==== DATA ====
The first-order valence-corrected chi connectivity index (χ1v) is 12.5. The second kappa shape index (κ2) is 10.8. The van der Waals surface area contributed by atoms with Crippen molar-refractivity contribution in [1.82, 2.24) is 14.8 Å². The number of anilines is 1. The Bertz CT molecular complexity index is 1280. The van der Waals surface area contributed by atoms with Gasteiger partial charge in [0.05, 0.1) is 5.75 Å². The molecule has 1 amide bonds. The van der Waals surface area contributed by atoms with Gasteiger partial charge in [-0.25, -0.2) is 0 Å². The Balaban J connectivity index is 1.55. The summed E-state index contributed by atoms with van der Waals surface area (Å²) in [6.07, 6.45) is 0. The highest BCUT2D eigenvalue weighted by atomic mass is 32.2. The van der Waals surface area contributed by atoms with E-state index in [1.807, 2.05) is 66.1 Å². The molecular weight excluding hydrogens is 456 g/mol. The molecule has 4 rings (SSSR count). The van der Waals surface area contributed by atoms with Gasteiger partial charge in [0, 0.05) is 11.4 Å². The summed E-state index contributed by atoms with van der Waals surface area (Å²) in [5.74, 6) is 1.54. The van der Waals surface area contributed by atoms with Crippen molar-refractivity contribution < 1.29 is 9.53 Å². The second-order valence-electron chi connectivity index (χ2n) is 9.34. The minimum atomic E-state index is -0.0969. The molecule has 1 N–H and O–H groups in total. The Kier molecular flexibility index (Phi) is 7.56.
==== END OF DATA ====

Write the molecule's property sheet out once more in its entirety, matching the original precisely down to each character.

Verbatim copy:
The first-order valence-corrected chi connectivity index (χ1v) is 12.5. The second kappa shape index (κ2) is 10.8. The van der Waals surface area contributed by atoms with Crippen molar-refractivity contribution in [1.82, 2.24) is 14.8 Å². The number of anilines is 1. The Bertz CT molecular complexity index is 1280. The van der Waals surface area contributed by atoms with Gasteiger partial charge in [0.05, 0.1) is 5.75 Å². The molecule has 1 amide bonds. The van der Waals surface area contributed by atoms with Gasteiger partial charge in [-0.25, -0.2) is 0 Å². The Balaban J connectivity index is 1.55. The summed E-state index contributed by atoms with van der Waals surface area (Å²) in [6.07, 6.45) is 0. The highest BCUT2D eigenvalue weighted by atomic mass is 32.2. The van der Waals surface area contributed by atoms with E-state index in [1.807, 2.05) is 66.1 Å². The molecular weight excluding hydrogens is 456 g/mol. The molecule has 4 rings (SSSR count). The van der Waals surface area contributed by atoms with Gasteiger partial charge in [0, 0.05) is 11.4 Å². The summed E-state index contributed by atoms with van der Waals surface area (Å²) in [5.74, 6) is 1.54. The van der Waals surface area contributed by atoms with Crippen molar-refractivity contribution < 1.29 is 9.53 Å². The second-order valence-electron chi connectivity index (χ2n) is 9.34. The minimum atomic E-state index is -0.0969. The molecule has 1 N–H and O–H groups in total. The Kier molecular flexibility index (Phi) is 7.56.